German Chancellor Angela Merkel Keeps Most Powerful Woman Title for 4th Year in a Row, Australian Miner Gina Rinehart Slips to 27th from 16th Place

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By Vittorio Hernandez | May 30, 2014 8:28 AM EST

German Chancellor Angela Merkel retained her most powerful woman status Forbes magazine's list released on Thursday. It is the fourth straight year that she was recognised for wielding power, but she has been number 1 on the list nine times.

Reuters
Despite tax revenue increases Angela Merkel will keep a watchful eye on spending (Reuters)

On second place is U.S. Federal Reserve Chair Janet Yellen who made it to the list for the first time because of her being the first female to lead the U.S. central bank.

Third placer is Melinda Gates, co-chair of the Bill and Melinda Gates Foundation and wife of the founder of Microsoft.

Gina Rinehart, Australia's richest person and at one point the wealthiest woman in the world, is ranked 27th as she slipped from her 2013 ranking of 16th. Rinehart owns Hancock Prospecting, which is into mining of iron ore and coal.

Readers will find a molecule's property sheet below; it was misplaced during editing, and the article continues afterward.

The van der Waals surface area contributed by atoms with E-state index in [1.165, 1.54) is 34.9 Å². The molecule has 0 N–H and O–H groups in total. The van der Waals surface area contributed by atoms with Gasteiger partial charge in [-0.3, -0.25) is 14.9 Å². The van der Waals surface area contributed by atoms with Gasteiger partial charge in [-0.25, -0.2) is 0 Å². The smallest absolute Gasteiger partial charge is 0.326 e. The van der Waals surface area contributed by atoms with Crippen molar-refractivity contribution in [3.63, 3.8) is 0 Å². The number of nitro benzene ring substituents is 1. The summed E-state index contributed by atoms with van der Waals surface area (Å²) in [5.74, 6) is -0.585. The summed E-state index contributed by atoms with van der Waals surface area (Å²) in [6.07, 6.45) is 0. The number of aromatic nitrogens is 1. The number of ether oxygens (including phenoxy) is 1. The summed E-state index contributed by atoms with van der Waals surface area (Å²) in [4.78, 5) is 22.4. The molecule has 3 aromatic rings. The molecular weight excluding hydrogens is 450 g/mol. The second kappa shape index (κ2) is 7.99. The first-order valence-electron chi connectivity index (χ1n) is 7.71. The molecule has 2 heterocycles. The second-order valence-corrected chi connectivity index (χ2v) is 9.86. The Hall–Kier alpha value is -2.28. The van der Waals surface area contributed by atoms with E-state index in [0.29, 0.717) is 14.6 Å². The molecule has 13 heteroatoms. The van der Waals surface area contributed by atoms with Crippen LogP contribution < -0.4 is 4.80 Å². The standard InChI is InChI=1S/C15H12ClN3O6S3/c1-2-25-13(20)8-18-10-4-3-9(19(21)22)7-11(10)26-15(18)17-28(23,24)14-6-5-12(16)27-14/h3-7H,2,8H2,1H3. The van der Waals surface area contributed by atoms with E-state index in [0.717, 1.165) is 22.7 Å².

Gail Kelly, chief executive of Westpac and the only other Australian on the list of the top 100 powerful women in the world, moved up to 56th place from 62nd spot in 2013, while kicked out of the list is Australia's first female prime minister, Julia Gillard, who last year was in 28thplace.

Forbes drew the list from a preliminary list of 250 candidates from different parts of the world from eight categories, namely: billionaires, business, celebrity, finance, media, philanthropy and NGOs, politics and technology.

In ranking them per category and overall rank, the magazine based it on money, media presence, spheres of influence and impact.

Rounding up the top 10 are Brazilian President Dilma Rouseff, IMF Managing Director Christine Lagarde, former U.S. Secretary of State Hillary Clinton, General Motors CEO Mary Barra, U.S. First Lady Michelle Obama, Facebook COO Sheryl Sandberg and IBM CEO Virginia Rometty.

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(Photo: Reuters / )
Despite tax revenue increases Angela Merkel will keep a watchful eye on spending (Reuters)
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